Matilda The Musical Is Repeating An Awful Trend (Despite ACS Criticisms)

Beloved children’s book 
Matilda is getting its own movie musical adaptation on Netflix, but the new trailer shows it’s embracing a terrible Hollywood trend, despite
American Crime Story recently facing backlash for the same reason. The upcoming 
Matilda musical is based on Roald Dahl’s 1988 children’s novel, as well as the 2010 musical adaptation of the book. Emma Thompson is set to play the character of Miss Trunchbull, and, unfortunately, she’s donning a fat suit to do it. Miss Trunchbull has long been rooted in fatphobia, but a fat suit takes it a step further.,The story centers on Matilda, who is sent to Crunchem Hall Primary School by her neglectful parents. She is hopeful of this new opportunity but soon finds herself at the mercy of Miss Trunchbull, the headmistress of the school and primary antagonist of 
Matilda. Matilda finds comfort in one of the teachers, Miss Honey, depicted as the antithesis of Miss Trunchbull.,Related: New Girl Improved One of Friends’ Most Controversial Elements,The recently released trailer of
Matilda shows
Cruella’s Emma Thompson in a fat suit, proving no lessons have been learned about the lack of diverse body casting in Hollywood. The character of Miss Trunchbull already reinforces fat stereotypes, making her fatness part of her villainhood. The slim Miss Honey is depicted as soft-spoken, feminine, and good-natured, while Miss Trunchbull is depicted as loud, large, and joyless. In the book, Dahl describes Miss Trunchbull as a ”
gigantic holy terror,” who
 “plowed right through” anything in her way. Even part of Miss Honey’s trauma is centered around Miss Trunchbull stealing food from her, which takes the form of a chocolate box. The exaggerated appearance of Miss Trunchbull in the book was rooted in fatphobia and the movie adaptations of Roald Dahl’s
Matilda continue this. Now, she’s being played by Emma Thompson, who needs padding and facial prosthetics to fulfill the role, when a fat actor might have been cast instead.,While the role of Miss Trunchbull in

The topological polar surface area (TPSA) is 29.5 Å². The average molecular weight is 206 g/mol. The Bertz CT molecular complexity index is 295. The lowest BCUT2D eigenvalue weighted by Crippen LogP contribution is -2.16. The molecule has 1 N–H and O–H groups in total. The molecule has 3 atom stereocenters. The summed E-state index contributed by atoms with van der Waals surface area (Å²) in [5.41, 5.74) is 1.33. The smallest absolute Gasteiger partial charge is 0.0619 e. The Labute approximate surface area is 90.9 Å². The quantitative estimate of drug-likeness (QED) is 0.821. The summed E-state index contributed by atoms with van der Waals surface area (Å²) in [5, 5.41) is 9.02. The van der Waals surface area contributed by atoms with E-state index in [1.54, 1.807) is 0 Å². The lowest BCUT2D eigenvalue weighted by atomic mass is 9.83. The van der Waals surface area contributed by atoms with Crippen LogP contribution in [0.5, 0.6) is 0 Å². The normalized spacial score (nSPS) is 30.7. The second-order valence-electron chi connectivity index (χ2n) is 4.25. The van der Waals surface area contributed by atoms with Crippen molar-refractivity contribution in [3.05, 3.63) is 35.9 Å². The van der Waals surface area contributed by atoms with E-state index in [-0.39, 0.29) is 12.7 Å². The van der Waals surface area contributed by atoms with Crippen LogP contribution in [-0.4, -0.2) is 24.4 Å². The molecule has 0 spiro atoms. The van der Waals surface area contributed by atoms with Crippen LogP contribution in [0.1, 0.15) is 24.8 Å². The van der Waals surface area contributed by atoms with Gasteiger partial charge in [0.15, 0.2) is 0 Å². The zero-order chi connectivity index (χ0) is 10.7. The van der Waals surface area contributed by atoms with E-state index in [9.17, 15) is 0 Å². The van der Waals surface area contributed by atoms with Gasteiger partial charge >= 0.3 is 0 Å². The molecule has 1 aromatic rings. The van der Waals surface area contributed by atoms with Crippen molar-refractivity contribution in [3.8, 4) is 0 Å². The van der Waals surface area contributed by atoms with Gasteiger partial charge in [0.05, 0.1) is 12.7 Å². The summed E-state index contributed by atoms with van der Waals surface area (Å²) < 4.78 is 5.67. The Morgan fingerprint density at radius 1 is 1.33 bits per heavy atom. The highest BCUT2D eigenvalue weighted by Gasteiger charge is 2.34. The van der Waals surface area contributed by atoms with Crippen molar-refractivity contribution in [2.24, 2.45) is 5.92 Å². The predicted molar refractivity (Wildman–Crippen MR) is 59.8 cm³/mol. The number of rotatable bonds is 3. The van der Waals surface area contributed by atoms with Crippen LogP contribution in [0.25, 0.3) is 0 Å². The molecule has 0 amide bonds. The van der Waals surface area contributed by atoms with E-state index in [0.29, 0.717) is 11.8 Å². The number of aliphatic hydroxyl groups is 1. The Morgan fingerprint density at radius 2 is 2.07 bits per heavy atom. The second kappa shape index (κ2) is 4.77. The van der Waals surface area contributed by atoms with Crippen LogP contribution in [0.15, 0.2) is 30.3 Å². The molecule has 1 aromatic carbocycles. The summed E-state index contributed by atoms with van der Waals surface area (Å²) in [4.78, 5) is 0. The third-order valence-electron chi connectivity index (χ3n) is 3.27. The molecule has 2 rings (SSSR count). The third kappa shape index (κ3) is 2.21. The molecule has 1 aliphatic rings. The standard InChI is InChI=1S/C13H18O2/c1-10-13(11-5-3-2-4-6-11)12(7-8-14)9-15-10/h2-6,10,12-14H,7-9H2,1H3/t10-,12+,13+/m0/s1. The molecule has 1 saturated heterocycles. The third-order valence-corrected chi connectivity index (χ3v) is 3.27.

Matilda already has its problems, not casting a fat actor creates more. It seems Hollywood hasn’t learned from past mistakes. Semi-recently, Sarah Paulson wore a fat suit to play the character Linda Tripp in Ryan Murphy’s 
American Crime Story: Impeachment. Rather than hiring an actor who fit the physique of the character, they chose to hire an actor who had to put on a suit. This follows a trend that Hollywood has been guilty of for a long time, shunning fat actors and reducing fat characters to negative stereotypes. Monica from 
Friends is referred to as Fat Monica when referring to the character when she was fat, dehumanizing the character, and again, Courtney Cox had to don a fat suit for the flashbacks.,There is no need for fat suits when fat actors exist and deserve jobs. By not hiring fat actors to play fat characters, people are losing out on work. Body diversity in Hollywood is necessary, but choosing to utilize fat suits so skinnier actors can play characters like Miss Trunchbull in
Matilda removes any chance for body positivity in the industry, and reinforces workplace discrimination against fat actors. In a tweet (via Twitter) Shannon Purser, who plays Barb in 
Stranger Things, says that ”
fat actors aren’t allowed upward mobility,” and are seen as ”
two-dimensional set pieces,” meaning Hollywood views them more as props than as people.,Netflix’s upcoming adaptation of
Matilda has unfortunately chosen to continue Hollywood’s perpetual use of fat suits. Despite recent interviews acknowledging how movies impact the way people view their bodies, most especially women, Emma Thompson still chose to take the role of Miss Trunchbull. By wearing a fat suit, authenticity is taken from the role and
Matilda’s Miss Trunchbull’s fatness is turned into a costume and yet again another caricature of fat people.,Next: Fat Thor Shouldn’t Be The Superhero Exception (Or A Joke)